— Security practitioners want to automate threat intelligence. In the June survey, respondents cited the importance of having an automated action and response capability as part of their chosen solution. Nearly half (46%) said they already incorporated automation in their threat-intelligence strategies. Almost as many (41%) said they planned to add that capability, making this the top planned component of their threat-intelligence strategies.

Overall, about 66% of respondents from the June survey said they anticipated more spending on threat intelligence in 2023. This echoes a report from the Emergen research firm that predicts the global threat-intelligence industry will double in size to $20 billion in the next five to eight years.

This bodes well for security operations centers (SOCs) and MSSPs hoping to boost defense capabilities through improved threat intelligence. However, security pros remain cautious about how much money management will let them spend, and finding the right tool to automate all these threat speeds remains challenging.

The Top 5 Challenges of Threat Intelligence

Participants in the June survey were asked to describe their top challenges or issues in effectively using threat intelligence. A shortage of qualified personnel was mentioned by 33% of respondents, edging out the changing threat landscape (30%) as the most frequently mentioned challenge.

"Finding the correct people and building processes to help make this effective" is a top issue, said one respondent.

Roughly equal shares of respondents cited budgeting and funding (20%), tools and integration (19%) and data and intelligence (19%) as among their top concerns.

"Budget is always a hot topic and never really gets better," said one respondent. "Trying to get the organization to be adaptable to new threats and to be prepared is always challenging."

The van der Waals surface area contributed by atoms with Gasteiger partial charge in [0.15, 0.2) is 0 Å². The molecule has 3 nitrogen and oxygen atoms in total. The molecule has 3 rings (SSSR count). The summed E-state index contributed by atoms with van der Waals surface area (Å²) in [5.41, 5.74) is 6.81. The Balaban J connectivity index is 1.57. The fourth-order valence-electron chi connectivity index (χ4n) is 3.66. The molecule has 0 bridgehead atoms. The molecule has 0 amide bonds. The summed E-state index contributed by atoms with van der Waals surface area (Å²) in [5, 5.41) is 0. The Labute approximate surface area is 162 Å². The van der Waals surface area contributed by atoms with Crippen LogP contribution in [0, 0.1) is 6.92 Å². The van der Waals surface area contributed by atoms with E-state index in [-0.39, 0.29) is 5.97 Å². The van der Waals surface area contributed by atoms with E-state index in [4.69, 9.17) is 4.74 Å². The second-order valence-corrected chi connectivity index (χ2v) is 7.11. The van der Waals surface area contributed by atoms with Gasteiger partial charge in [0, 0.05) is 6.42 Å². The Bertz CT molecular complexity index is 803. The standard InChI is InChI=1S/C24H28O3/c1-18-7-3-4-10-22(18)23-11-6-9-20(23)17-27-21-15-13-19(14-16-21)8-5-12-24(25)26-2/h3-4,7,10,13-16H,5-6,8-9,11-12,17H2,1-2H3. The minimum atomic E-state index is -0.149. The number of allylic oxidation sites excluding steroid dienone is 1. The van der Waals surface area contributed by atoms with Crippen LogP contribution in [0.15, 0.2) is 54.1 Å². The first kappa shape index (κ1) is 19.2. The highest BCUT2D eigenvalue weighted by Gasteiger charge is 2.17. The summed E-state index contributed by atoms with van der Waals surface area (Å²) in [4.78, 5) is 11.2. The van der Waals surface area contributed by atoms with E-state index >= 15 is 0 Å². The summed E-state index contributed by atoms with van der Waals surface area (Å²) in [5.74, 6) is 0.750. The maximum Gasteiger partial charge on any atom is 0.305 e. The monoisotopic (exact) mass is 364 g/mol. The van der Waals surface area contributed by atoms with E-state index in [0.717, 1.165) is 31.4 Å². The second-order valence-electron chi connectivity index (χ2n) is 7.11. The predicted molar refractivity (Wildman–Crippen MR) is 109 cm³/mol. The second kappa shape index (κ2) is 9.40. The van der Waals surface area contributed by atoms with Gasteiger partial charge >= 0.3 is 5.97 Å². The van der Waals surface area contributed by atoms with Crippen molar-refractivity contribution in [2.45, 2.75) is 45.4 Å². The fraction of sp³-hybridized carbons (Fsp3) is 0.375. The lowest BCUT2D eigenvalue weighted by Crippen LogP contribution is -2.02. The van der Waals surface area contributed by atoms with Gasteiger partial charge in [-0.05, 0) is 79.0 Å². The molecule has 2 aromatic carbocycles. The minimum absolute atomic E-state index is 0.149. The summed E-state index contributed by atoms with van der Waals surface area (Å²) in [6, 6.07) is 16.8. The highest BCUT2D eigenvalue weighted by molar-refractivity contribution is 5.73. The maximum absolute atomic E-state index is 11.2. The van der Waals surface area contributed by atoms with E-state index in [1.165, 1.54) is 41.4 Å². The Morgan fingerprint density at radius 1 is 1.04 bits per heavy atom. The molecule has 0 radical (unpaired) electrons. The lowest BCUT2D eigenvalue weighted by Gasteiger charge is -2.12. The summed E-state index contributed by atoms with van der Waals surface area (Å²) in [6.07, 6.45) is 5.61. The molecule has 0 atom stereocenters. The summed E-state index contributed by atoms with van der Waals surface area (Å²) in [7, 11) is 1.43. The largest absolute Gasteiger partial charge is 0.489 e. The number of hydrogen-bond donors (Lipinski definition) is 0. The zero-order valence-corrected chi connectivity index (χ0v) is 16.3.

Several respondents implied that threat-intelligence could be better tailored to specific industries and organizational sizes.

"Many of the current tools are not designed to work or integrate with these types of devices," said one respondent who worked in the industrial-control-system (ICS) sector. "The age of this equipment does not allow for integration or agent type installs, so upgrades to those systems are needed."

"Assessing the relevance of the intelligence to our type of organization," was cited as a top challenge by another respondent. "Much of it is centered on government, defense, or other large corporate targets rather than the smaller organizations. We have a different threat profile."

The Top 5 Benefits of Threat Intelligence

On the other hand, larger shares of respondents saw clear advantages to using threat-intelligence feeds. Fifty-seven percent of respondents in the June survey cited data and information as among the benefits of threat intelligence, while 43% mentioned real-time detection.

"It provides real-time situational awareness while helping to establish a standard operational baseline allowing for the quick identification and response to any abnormal events," said a respondent.

Operational efficiency and improved security and risk reduction were mentioned by 28% and 24% of respondents, respectively. One respondent stated that threat intelligence "allows us to react quickly to any cyber threats and reduce the risk of compromise of our data and systems significantly."

At the bottom of the list was tool selection, mentioned by only 4% of respondents.

Steve Zurier and Bill Brenner are co-authors of this article.

Paul Wagenseil

Paul Wagenseil is a custom content strategist for CyberRisk Alliance, leading creation of content developed from CRA research and aligned to the most critical topics of interest for the cybersecurity community. He previously held editor roles focused on the security market at Tom’s Guide, Laptop Magazine, and